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A call for transparency

Published: Aug 29, 2013

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Today The Nassau Guardian has published excerpts from an initial report into the alleged beating of Cuban detainees at the Carmichael Road Detention Centre by Royal Bahamas Defence Force (RBDF) guards.

The allegations are at the center of a domestic and international firestorm, including protesters in Florida, who are demanding answers from the Bahamas government.

The details contained in the report, obtained exclusively by this newspaper, are gruesome and disturbing.

According to the interview of a marine, which was included in the initial report completed by an RBDF senior intelligence officer, Cuban detainees were severely beaten at the detention center for almost two hours by RBDF guards after they attempted to escape the facility in May of this year.

A portion of the abuse took place in front of other detainees, including women and children, the report says.

The detainees were brutally kicked, punched, hit with a baton and dragged, and pepper sprayed into their eyes and wounds, according to one of the RBDF marines interviewed as part of the initial investigation.

The report details testimony from the Cuban detainees allegedly beaten by the guards. One of them claims that detainees paid money to defence force guards to use their uniforms in a video they made reenacting the abuse and paid the guards to provide cell phones with video recording capacity.

In addition to the alleged abuse, these claims of payments to guards are also disturbing.

Minister of Foreign Affairs Fred Mitchell has said that a retired Court of Appeal judge and a cleric are investigating the matter, although little else has been revealed, other than the report is expected within 30 days. It is expected that this initial report will be considered by investigators, given the Cuban witnesses have been deported and may be unavailable to be interviewed.

Prime Minister Perry Christie has said the full report, once completed, may not even be released to the public, if it would violate people’s rights.

Notwithstanding the prime minister’s concern, we must ask why? Does the government have something to hide?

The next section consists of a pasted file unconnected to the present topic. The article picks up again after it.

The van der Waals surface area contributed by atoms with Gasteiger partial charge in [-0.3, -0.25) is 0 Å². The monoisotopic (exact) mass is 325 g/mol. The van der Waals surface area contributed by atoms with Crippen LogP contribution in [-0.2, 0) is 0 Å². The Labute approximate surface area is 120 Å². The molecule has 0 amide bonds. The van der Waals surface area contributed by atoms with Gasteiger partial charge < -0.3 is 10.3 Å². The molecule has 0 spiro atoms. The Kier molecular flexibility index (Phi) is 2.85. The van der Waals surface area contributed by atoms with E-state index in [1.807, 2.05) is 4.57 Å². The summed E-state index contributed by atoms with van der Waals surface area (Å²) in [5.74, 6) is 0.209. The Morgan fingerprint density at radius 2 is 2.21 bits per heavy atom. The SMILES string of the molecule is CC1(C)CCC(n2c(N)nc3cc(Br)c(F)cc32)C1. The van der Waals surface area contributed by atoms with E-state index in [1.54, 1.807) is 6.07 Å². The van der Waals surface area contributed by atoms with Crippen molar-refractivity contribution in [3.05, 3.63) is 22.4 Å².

Given what has been revealed so far in the initial report and its implications for The Bahamas, the results of the full investigation must be made public. If not, questions of a cover-up may gain considerable currency.

Not only should the report be released to the public, if in fact any offenses were committed, any one who was involved or knew about the offenses should be held fully accountable.

Every country has to deal with issues of abuse, and anything less could weaken the government’s position here and abroad. In this case, it also helps to fuel the actions of certain irresponsible Cuban-American special interest groups.

The Bahamas is an open and democratic country. The suppression of information such as this could seriously damage our reputation as a nation respectful of human rights including the rights and protection of migrants.

Photos and other evidence should be released as soon as possible; the government-run detention center should be opened to international inspection, and better mechanisms should be put in place to better monitor conditions at the center. These are just a few of the measures that may improve conditions and stem abuse.

The Bahamas’ credibility could be on the line. The government must do everything possible to ensure transparency and show the Bahamian people and the world that abuse will not be tolerated, nor any cover-up of abuse.

Not only should the truth be told it should be seen to be told. It is not only the country’s reputation at stake.

At stake also is the credibility of the prime minister and the minister of foreign affairs and immigration, whose conduct and previous statements on this matter will now be viewed in light of this report.

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